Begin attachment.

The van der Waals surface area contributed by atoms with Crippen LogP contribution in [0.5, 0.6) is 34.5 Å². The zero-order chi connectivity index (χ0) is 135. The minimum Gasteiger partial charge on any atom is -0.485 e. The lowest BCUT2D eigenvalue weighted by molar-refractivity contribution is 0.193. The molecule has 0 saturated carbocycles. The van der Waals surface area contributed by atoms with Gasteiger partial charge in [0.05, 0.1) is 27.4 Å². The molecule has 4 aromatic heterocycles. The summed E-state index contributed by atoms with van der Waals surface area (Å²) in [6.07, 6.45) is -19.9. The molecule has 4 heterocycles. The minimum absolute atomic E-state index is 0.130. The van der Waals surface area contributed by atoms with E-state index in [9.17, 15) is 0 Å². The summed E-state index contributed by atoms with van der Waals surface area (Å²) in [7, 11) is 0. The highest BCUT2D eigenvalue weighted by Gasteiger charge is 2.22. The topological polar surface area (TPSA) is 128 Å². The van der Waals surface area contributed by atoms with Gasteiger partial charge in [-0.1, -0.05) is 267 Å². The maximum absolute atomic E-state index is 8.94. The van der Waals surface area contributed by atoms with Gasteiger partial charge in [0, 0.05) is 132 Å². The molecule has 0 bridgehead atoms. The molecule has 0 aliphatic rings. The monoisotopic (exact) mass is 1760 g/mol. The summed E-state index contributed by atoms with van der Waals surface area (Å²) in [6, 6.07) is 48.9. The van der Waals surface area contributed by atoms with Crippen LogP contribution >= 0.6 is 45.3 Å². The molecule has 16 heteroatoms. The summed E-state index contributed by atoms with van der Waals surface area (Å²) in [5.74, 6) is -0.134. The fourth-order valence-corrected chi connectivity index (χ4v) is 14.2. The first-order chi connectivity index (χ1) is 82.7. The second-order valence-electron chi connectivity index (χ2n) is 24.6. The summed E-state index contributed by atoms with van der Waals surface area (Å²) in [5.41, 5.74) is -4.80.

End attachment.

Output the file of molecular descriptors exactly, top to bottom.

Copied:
The van der Waals surface area contributed by atoms with Crippen LogP contribution in [0.5, 0.6) is 34.5 Å². The zero-order chi connectivity index (χ0) is 135. The minimum Gasteiger partial charge on any atom is -0.485 e. The lowest BCUT2D eigenvalue weighted by molar-refractivity contribution is 0.193. The molecule has 0 saturated carbocycles. The van der Waals surface area contributed by atoms with Gasteiger partial charge in [0.05, 0.1) is 27.4 Å². The molecule has 4 aromatic heterocycles. The summed E-state index contributed by atoms with van der Waals surface area (Å²) in [6.07, 6.45) is -19.9. The molecule has 4 heterocycles. The minimum absolute atomic E-state index is 0.130. The van der Waals surface area contributed by atoms with E-state index in [9.17, 15) is 0 Å². The summed E-state index contributed by atoms with van der Waals surface area (Å²) in [7, 11) is 0. The highest BCUT2D eigenvalue weighted by Gasteiger charge is 2.22. The topological polar surface area (TPSA) is 128 Å². The van der Waals surface area contributed by atoms with Gasteiger partial charge in [-0.1, -0.05) is 267 Å². The maximum absolute atomic E-state index is 8.94. The van der Waals surface area contributed by atoms with Gasteiger partial charge in [0, 0.05) is 132 Å². The molecule has 0 bridgehead atoms. The molecule has 0 aliphatic rings. The monoisotopic (exact) mass is 1760 g/mol. The summed E-state index contributed by atoms with van der Waals surface area (Å²) in [6, 6.07) is 48.9. The van der Waals surface area contributed by atoms with Crippen LogP contribution >= 0.6 is 45.3 Å². The molecule has 16 heteroatoms. The summed E-state index contributed by atoms with van der Waals surface area (Å²) in [5.74, 6) is -0.134. The fourth-order valence-corrected chi connectivity index (χ4v) is 14.2. The first-order chi connectivity index (χ1) is 82.7. The second-order valence-electron chi connectivity index (χ2n) is 24.6. The summed E-state index contributed by atoms with van der Waals surface area (Å²) in [5.41, 5.74) is -4.80.